Things look bad for Israel, but far from terminal. A string of past outrages — the 1982 Lebanon invasion, the 2006 Lebanon War, the continuous brutality against the Palestinians, the interminable occupation of Arab land, even the 2008-09 war on Gaza that should have been decisive, never stopped Israel from committing further violations. Despite strong international condemnation each time, Israel always recovered. There is no reason to suppose this time will be different. Just last month Israel gained membership of the OECD, and an upgrade of relations with Europe is still on the cards. The fuss over the Gaza flotilla will die down, and Israel will go on to commit other outrages, and the whole cycle will repeat itself. This is not to belittle the admirable efforts of many people to bring Israel to heel, but to understand the reality of Israel’s global entrenchment.
Even if this prediction is wrong and Israel is forced to modify its behaviour, the basic equation will remain: an over-powerful Israel and a collective of cowardly states, Arab, Islamic and Western, impotent to deal with it. By coincidence, I was in Haifa at the time of the flotilla assault, attending a remarkable conference on the one-state solution. It was the second of two organised by Abnaa Al-Balad, a secular Arab Israeli organisation open to Jewish membership and dedicated to the right of refugee return. It brought together Israelis, Palestinians and others to discuss a shared future for the people of historic Palestine, Jewish Israelis and Palestinians, including refugees, exiles and their descendants. This represents a growing movement amongst members of these two communities seeking a better future than the one offered now. A follow up conference is planned for October in Houston, with every expectation that the one-state movement will grow.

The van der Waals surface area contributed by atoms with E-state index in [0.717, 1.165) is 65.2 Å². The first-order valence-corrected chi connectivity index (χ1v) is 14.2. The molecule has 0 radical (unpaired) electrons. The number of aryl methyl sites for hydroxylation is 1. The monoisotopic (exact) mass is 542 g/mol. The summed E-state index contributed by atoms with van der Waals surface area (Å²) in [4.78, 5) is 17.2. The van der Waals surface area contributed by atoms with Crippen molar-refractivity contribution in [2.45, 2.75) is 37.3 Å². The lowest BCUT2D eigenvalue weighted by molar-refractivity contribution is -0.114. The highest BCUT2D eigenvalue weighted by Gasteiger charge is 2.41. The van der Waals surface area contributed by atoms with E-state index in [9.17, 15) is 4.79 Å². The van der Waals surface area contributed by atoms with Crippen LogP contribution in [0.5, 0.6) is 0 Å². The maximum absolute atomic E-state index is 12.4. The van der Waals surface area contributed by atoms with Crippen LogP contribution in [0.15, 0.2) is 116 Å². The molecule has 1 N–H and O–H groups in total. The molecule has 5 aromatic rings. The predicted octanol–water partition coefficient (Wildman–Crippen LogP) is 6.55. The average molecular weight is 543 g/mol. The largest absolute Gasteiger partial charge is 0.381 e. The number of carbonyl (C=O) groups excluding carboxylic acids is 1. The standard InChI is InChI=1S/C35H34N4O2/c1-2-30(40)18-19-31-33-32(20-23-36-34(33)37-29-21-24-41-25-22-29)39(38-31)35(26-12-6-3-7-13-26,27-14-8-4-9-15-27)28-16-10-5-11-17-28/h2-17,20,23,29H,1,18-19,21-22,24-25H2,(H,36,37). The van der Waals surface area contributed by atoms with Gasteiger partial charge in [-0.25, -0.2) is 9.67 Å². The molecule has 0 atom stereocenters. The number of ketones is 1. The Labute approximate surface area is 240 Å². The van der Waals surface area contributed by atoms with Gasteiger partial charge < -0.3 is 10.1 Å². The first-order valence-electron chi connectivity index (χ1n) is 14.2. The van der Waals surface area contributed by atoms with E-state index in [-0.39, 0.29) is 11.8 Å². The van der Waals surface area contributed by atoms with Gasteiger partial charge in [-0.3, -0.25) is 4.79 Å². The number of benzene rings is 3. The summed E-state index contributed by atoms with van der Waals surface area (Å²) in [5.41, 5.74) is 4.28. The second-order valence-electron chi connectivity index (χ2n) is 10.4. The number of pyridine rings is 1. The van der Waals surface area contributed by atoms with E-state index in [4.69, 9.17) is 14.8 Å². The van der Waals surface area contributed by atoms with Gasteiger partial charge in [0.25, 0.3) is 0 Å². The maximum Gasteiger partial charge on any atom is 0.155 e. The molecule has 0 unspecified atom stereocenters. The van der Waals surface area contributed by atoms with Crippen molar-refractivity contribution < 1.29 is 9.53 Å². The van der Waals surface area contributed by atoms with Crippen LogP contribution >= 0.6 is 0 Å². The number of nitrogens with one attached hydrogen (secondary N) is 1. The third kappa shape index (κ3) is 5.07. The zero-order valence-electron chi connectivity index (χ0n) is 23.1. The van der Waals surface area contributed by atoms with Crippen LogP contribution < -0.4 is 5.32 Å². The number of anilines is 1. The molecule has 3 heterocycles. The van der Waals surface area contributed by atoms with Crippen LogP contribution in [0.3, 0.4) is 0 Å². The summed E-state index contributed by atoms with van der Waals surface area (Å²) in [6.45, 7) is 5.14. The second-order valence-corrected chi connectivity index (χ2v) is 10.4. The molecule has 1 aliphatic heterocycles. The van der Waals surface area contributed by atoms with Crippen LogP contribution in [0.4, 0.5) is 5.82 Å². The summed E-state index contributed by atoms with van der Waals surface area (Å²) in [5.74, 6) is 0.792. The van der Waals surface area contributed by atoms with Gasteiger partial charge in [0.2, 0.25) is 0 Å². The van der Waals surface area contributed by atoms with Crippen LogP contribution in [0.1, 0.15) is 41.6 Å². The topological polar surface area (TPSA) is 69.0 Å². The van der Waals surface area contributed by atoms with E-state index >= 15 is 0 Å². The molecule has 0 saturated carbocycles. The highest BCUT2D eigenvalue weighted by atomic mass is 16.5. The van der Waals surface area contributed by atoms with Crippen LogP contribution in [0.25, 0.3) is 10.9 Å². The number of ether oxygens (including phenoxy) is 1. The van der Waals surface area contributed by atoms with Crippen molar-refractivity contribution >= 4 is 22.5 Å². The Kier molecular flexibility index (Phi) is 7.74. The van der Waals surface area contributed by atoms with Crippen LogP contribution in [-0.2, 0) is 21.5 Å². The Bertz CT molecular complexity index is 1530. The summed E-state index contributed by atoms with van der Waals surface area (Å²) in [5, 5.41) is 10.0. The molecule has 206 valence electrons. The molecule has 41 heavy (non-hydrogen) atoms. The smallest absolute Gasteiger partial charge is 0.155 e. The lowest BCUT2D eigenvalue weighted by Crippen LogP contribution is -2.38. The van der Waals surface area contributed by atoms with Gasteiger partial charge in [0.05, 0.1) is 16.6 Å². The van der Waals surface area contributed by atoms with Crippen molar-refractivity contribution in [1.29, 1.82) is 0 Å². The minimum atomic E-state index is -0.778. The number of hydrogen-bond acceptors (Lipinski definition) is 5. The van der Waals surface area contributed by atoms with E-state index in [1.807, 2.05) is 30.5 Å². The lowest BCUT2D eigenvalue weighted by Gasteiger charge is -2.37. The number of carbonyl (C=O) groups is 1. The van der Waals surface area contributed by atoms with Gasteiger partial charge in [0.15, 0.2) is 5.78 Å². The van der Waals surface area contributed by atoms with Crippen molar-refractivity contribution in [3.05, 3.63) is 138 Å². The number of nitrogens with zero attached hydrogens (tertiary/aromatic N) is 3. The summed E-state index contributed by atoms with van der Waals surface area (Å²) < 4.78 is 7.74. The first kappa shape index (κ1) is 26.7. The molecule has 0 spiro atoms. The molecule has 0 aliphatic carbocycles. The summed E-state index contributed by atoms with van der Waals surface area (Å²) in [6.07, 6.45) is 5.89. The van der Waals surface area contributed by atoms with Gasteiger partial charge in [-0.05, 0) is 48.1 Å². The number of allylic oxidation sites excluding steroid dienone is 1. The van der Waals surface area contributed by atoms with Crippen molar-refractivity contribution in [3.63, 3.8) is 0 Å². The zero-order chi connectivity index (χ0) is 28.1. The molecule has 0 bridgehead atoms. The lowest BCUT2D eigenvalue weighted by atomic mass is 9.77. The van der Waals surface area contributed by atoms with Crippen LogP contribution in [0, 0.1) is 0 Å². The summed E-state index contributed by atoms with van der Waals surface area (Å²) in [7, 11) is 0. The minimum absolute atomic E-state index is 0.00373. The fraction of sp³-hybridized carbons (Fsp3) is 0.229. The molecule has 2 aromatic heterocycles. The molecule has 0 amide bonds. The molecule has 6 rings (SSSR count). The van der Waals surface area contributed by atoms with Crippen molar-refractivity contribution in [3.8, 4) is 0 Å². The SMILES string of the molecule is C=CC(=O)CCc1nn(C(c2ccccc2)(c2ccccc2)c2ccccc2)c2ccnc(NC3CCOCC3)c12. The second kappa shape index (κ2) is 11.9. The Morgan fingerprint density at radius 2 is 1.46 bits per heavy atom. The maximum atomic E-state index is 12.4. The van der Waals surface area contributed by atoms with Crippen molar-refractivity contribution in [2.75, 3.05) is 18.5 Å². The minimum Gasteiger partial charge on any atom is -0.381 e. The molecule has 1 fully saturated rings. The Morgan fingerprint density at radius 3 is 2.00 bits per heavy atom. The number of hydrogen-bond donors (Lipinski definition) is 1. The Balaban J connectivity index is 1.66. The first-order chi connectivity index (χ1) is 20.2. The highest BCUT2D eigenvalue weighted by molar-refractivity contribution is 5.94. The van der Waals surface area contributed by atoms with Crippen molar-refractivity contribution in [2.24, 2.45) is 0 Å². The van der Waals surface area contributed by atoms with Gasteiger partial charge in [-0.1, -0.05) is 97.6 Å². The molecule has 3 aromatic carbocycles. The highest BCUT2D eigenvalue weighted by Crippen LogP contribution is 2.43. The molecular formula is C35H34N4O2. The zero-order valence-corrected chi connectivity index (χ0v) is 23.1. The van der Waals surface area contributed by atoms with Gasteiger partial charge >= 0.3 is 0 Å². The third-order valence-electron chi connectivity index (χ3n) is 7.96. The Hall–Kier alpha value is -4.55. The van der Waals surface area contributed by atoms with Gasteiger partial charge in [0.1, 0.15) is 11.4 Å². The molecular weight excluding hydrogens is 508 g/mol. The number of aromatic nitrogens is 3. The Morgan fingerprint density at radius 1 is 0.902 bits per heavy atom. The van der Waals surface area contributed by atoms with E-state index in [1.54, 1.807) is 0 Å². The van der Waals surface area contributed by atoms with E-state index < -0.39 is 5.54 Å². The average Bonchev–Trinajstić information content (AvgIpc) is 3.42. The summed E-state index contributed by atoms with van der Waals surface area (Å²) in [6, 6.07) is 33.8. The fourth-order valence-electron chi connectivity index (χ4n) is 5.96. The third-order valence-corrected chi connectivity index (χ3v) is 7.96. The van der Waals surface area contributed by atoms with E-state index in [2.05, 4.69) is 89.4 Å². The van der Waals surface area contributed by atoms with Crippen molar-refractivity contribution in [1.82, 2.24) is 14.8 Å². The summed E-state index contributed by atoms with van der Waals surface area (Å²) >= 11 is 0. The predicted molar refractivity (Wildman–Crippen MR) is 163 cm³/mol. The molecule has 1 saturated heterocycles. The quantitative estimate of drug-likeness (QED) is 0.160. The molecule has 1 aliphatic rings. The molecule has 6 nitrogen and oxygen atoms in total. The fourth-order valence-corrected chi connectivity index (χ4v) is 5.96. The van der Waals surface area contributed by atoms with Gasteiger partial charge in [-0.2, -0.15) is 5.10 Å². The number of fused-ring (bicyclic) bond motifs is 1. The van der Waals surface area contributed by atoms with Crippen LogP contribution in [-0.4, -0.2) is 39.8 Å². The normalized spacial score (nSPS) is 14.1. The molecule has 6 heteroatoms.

The flotilla assaults and the one-state solution conference were no mere coincidence. They are linked. For the key to ending Israel’s recurrent transgressions is to alter its fundamental nature from an exclusivist, intolerant entity for Jews dedicated to maintaining its hegemony by violence, to a pluralist, inclusive society for all. This vision, derided by those too weary or unimaginative to change course, or who have vested interests in the status quo, is no pipedream. But it will not happen through the action of governments which have let the Palestinians down repeatedly, but when enough people of goodwill and conscience join together to build that new state. And it has already started. What’s better: a hegemonic Israel, rampaging out of control in a volatile region, or a peaceful state built on cooperation and coexistence in one, un-partitioned land between former enemies?